A spiritual solution for dealing with anger in marriage

In spite of the best intentions of partners, anger prevails in marriages and close long-term relationships, almost as if by compulsion. Is there a way to cultivate an anger-free relationship?

anger concept / angry couple fighting

Everyone would agree that there are no benefits to expressing anger in marriage, and yet anger seems to exist in some form and to some degree, in almost every marriage. Why don’t the perpetrators of anger realise that it is destructive, and hold themselves back? And, why would the recipients of the first signs of anger respond in kind, thus perpetuating such a destructive cycle?

Why is there anger in marriage?

Most people, both perpetrators and recipients, seem almost helpless in the face of anger and, having suffered for some time, either want relief from the caustic “feelings within” or from the results of expressed anger afflicting them. But one cannot remove something that is not understood. So, the first question to be asked is “What is anger?”

Anger is not just another emotion. It is a unique kind of emotion, because its first incarnation is as an instinctive reaction [though after its first appearance, it becomes an “invited” emotion]. Anger is not an innate part of one’s higher consciousness, because emotions are not innate—they are part of the cooperative system between the physical body and the ego-based mind. The purpose of anger is to protect the physical form from dangers.

When the mind becomes aware of something that suggests danger, it reacts, such reaction being instinctive. In other words, it is not a well thought out response, but an automatic one that is designed to shut off all thoughts and analysis, lest we are too slow to respond to the danger.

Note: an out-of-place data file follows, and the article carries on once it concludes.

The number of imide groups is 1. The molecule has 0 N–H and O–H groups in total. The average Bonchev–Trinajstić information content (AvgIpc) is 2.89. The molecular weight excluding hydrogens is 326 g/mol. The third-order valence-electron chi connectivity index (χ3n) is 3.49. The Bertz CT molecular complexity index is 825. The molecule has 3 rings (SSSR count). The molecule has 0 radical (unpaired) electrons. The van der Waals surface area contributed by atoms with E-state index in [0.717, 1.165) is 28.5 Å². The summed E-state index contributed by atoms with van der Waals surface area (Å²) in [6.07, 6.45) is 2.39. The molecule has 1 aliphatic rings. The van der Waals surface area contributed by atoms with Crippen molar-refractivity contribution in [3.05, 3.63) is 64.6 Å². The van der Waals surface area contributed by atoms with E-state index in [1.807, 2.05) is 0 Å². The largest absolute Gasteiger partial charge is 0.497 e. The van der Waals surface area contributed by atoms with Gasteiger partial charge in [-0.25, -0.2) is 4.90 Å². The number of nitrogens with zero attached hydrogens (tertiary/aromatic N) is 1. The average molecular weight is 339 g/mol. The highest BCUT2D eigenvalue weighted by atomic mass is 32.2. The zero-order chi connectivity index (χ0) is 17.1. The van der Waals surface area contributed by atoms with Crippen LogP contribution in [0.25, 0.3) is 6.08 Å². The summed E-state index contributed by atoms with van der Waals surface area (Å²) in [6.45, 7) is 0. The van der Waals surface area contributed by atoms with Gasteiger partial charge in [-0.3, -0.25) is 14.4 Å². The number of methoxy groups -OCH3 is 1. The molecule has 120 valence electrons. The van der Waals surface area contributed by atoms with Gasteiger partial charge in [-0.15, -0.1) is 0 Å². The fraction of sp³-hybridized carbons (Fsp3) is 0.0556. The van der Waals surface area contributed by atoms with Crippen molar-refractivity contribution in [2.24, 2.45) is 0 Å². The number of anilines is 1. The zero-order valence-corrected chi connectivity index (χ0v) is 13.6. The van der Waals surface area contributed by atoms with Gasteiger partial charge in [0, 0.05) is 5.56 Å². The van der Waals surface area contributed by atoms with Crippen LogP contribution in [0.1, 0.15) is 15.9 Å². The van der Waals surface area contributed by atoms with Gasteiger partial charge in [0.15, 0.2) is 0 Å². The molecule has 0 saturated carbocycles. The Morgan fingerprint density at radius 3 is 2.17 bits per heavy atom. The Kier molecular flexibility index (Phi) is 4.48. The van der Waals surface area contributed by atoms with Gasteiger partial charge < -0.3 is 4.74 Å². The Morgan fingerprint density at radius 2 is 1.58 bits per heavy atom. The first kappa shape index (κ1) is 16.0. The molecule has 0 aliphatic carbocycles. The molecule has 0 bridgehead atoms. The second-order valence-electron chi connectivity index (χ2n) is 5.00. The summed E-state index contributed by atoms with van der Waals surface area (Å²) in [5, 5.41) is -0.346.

So, the first mental reaction to danger is “anger”. The mind perceives itself to be in danger when it does not get its way. So we can then say that anger is the instinctive reaction of the mind when it does not get its way.

The unregulated mind

The trouble arises when the mind, unregulated, continues to lower the thresholds of danger with each instance of perceived trouble. Because there is nobody controlling the mind, its automatic functions are not guided by human intelligence; the mind mechanically chooses for us what it considers dangerous. Because of their samskaras (values), some individuals have much lower thresholds than others while others have learned to “manage” their anger. Still others, through holy indifference or daya, have risen above their emotions. But know for certain: until we begin the arduous practice of managing our mind, our emotions will rule our lives, affecting not only ourselves but also those closest to us.

Necessity is the mother of invention, and pain is the prod to liberation. The mind, due to the innate drive to survive, is constantly reminding us that we are perfect in our wisdom—what a joke!

None of us are afraid to declare “I am not perfect”. Yet, in our day-to-day existence, we rarely admit to being wrong. Surely you can see this conundrum in your own life. Well, this defines the battle of battles within, between atman [consciousness] and maya [play of the world]. And we generally pay no heed to the signals, until we can no longer stand the “pain”. The pain caused by anger.

Steps to deal with anger in marriage

Whether you are a man or a woman, a loose cannon of anger, or guilt-ridden because of what you might have said or done due to anger, or if you are walking on eggshells because of your spouse’s anger, now you have had enough, and you are willing to do the work, to make the effort, to deal with anger. Good for you!

Now, that you understand that anger is a “force” which is not you, let’s see what you can do to control it, if you are the one who is the perpetrator. Alternately, if you are the “victim” of an angry spouse/partner, you have to know how to deal with them as well as your own anger.

If you follow these prescriptions, you will not have to fear anger ever again.